Drug addiction and substance abuse have many associated myths and false claims. Many of which give treatment and recovery negative connotations. These myths perpetuate attitudes that addiction treatment is simply a matter of will power, or that it’s a disease that no-one can do anything about. The only way we can correct these false allegations and myths is to point them out. Here are 5 common myths about drug addiction and substance abuse.
MYTH 1: Overcoming addiction is simply a matter of willpower. You can stop using drugs if you really want to.
Prolonged exposure to drugs alters the brain in ways that result in powerful cravings and a compulsion to use. These brain changes make it extremely difficult to quit by sheer force of will.
MYTH 2: Addiction is a disease and there’s nothing you can do about it.
Most experts agree that addiction is a brain disease, but that doesn’t mean you’re a helpless victim. The brain changes associated with addiction can be treated and reversed through therapy, medication, exercise, and other treatments.
MYTH 3: Addicts have to hit rock bottom before they can get better.
Recovery can begin at any point in the addiction process—and the earlier, the better. The longer drug abuse continues, the stronger the addiction becomes and the harder it is to treat. Don’t wait to intervene until the addict has lost it all. Here is a listing of commonly abused drugs and substances, their addiction symptoms, detox methods and treatment options.
MYTH 4: You can’t force someone into treatment; they have to want help.
Treatment doesn’t have to be voluntary to be successful. People who are pressured into treatment by their family, employer, or the legal system are just as likely to benefit as those who choose to enter treatment on their own. As they sober up and their thinking clears, many formerly resistant addicts decide they want to change.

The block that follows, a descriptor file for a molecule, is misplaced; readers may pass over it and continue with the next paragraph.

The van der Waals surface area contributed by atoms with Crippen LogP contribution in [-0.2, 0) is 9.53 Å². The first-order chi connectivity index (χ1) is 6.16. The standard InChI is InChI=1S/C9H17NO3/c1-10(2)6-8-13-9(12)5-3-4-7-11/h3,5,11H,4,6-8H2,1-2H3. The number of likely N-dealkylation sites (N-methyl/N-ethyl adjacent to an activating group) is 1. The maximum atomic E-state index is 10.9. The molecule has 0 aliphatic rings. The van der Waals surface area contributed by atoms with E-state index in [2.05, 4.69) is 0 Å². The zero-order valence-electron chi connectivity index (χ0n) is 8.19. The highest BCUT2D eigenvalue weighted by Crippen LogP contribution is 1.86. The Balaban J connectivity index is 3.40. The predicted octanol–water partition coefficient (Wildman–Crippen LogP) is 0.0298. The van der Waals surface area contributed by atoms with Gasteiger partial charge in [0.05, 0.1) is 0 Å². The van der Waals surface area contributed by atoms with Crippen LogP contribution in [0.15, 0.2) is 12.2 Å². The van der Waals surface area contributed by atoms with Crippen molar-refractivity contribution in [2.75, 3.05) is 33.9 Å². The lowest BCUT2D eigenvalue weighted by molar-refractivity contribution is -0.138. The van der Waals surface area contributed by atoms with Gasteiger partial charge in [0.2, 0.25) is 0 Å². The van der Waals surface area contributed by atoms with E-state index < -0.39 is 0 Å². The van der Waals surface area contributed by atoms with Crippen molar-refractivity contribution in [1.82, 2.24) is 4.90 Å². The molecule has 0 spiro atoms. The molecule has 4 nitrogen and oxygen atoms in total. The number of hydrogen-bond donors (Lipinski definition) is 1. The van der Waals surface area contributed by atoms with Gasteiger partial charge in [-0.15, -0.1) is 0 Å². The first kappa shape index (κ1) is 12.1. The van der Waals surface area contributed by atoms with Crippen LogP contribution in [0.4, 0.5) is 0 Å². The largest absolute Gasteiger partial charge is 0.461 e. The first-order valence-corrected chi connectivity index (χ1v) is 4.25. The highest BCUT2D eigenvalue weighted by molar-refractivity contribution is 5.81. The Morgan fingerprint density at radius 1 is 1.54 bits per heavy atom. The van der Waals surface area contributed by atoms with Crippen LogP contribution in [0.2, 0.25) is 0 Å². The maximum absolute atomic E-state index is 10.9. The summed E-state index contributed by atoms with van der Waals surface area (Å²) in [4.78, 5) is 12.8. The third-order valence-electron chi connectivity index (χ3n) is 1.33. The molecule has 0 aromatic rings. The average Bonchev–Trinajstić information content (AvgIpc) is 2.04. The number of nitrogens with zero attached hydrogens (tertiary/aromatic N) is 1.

MYTH 5: Treatment didn’t work before, so there’s no point trying again; some cases are hopeless.
Recovery from drug addiction is a long process that often involves setbacks. Relapse doesn’t mean that treatment has failed or that you’re a lost cause. Rather, it’s a signal to get back on track, either by going back to treatment or adjusting the treatment approach. However, no one is without hope. Addiction treatment can assist with almost any case. All you need is the right person to accompany you along the path to sobriety. At Recovery Ways, we strive to be that right person.
Do you or someone you love need help with addiction?
If you or a loved one is suffering from addiction or substance abuse, treatment may be the next step. Recovery Ways offers varying levels of care for a personalized and unique drug rehab experience. Moreover, at Recovery Ways, we treat a variety of addictions. Our treatment programs includes: